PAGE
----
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Rainin's Big Bet: Real Estate

Thursday, April 26, 2018

The Kenneth Rainin Foundation is not alone in wondering how to make more of its dollars and influence to help organizations stay put as rents continue to soar across the Bay Area.

Hear from Shelley Trott, Director of Arts Strategy & Ventures at the Kenneth Rainin Foundation on the story of its big bet, the risks they took, and the payoff for Bay Area arts organizations.

Why did the Kenneth Rainin Foundation become interested in helping arts organizations with their real estate needs?

Six years ago, the soaring cost of real estate and rents created a perfect storm with an enormous influx of workers to fuel the Bay Area’s booming high-tech industry.  The problem was particularly acute in San Francisco, and it was clear that a significant segment of the city’s cultural identity and economy was at risk of displacement.

Rent increases averaging 30% and higher were a major challenge for artists and arts organizations. The Kenneth Rainin Foundation realized that if we did not respond quickly, our grantees’ survival would be in question and our support through project and program grants would be futile.

Together with Joshua Simon of the East Bay Asian Local Development Corporation and Leiasa Beckham of Common Ground Urban Development (formerly with the Northern California Community Loan Fund) we created a collaborative model that connects resources in the community to the real estate needs of arts and cultural nonprofits. At the center of this model is a real estate holding and development company, like the Community Arts Stabilization Trust (CAST).

The Rainin Foundation’s board of directors approved a 5-year grant of $5 million to CAST to test the model in the Bay Area. It was a risk at the time, but the model proved successful in securing permanent, affordable spaces for two San Francisco arts organizations with deep roots—The Luggage Store Gallery and CounterPulse. CAST has exceeded our expectations and in November 2017 we awarded $3 million to help expand its work to Oakland.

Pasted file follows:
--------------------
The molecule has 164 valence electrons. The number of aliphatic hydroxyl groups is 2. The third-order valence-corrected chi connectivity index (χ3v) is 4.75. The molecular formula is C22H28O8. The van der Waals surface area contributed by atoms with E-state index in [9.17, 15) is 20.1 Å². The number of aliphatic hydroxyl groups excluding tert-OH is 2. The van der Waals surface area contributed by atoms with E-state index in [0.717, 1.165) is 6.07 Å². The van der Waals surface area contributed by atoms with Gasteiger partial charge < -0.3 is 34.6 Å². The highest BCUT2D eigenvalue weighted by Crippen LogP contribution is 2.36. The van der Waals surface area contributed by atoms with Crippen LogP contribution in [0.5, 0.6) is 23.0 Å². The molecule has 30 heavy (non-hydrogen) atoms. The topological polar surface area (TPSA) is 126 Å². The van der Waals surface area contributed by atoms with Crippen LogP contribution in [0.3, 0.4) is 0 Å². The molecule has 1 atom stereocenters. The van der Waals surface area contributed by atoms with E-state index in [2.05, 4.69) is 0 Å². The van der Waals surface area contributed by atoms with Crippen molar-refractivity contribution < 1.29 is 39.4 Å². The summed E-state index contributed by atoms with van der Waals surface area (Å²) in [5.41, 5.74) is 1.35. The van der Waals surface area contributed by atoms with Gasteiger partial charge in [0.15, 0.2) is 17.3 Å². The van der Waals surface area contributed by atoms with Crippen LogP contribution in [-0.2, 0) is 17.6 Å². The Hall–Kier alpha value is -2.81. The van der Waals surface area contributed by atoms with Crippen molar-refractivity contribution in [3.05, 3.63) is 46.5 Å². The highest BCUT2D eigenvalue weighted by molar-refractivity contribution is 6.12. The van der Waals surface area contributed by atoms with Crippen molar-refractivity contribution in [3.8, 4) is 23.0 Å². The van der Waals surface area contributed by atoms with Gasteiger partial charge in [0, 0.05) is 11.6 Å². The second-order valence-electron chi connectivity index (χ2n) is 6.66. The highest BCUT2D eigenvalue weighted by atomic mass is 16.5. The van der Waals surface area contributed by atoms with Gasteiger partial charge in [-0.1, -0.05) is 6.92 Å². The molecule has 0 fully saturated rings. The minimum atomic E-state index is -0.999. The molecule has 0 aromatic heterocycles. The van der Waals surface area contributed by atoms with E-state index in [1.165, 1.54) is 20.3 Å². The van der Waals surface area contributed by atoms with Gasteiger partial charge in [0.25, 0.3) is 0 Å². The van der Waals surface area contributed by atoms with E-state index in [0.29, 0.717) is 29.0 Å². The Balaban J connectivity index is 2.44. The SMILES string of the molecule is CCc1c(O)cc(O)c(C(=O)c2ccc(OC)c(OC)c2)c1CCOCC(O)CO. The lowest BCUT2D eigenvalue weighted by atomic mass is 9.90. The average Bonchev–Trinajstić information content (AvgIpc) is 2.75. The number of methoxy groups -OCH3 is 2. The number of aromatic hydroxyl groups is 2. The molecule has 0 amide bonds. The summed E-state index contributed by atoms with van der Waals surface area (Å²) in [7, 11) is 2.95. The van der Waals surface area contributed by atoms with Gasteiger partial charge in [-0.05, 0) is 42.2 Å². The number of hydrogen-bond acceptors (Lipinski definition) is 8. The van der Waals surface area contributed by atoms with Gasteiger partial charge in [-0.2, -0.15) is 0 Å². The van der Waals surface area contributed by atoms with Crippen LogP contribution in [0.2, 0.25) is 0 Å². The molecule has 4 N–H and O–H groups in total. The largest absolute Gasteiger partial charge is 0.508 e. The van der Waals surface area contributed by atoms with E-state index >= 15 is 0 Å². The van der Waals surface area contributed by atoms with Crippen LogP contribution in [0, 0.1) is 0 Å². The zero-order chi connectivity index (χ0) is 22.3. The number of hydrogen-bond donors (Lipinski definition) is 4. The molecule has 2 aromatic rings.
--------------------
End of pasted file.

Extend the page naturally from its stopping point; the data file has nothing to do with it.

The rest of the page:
What is CAST and how does this model promote strong, vibrant, diverse communities?

CAST is an intermediary who helps anchor vital community arts organizations through permanently affordable space.  It uses a community development corporation business model adapted to serve arts nonprofits.

Investors receive tax deductions and the funds are used to purchase property, which CAST leases at below market rates to arts organizations on a “lease with an option to purchase” model. CAST also provides short- and medium-term solutions through grants and technical assistance.

As you do this work more and more, what have you learned about how to do it well, and how NOT to do it?

This work requires patience, significant capital, and a healthy tolerance for risk. The impact is not always immediately visible as real estate projects can take years to complete, but it is deep and structural. Important points to keep in mind:

  • Diverse expertise, including real estate and development, nonprofit lending, nonprofit administration, public policy, is needed to guide this multi-layered work.
  • The organizations must understand the vastly different timelines and operating procedures present in the real estate world, lending community, among architects and construction contractors, government agencies, and grantmakers.

If philanthropy could add one thing to what they’re currently doing to make a decisive difference in this area, what would it be and why?

Philanthropy has access to tools and resources that can significantly mitigate arts and nonprofit displacement. As powerful and privileged stakeholders, we can:

  • Leverage our assets through program related investments in the form of loan guarantees.
  • Use our considerable influence to aggregate funds and create a capital pool to acquire real estate and provide short-term support for organizations at risk.
  • Support advocacy that results in policies that preserve arts and culture nonprofit spaces.

What does a slam dunk success look like in your book?

A slam dunk is when the Bay Area has enough permanently affordable square footage of real estate to sustain a diverse, robust and dynamic cultural ecosystem.

Success means artistic and cultural assets remain in their respective communities and continue to provide meaningful opportunities and experiences for generations.

The Rainin Foundation codified this Arts Real Estate Strategy to offer a blueprint to others grappling with similar affordability crises. We encourage people to visit the website to learn more about how it works and can be adapted to communities.   

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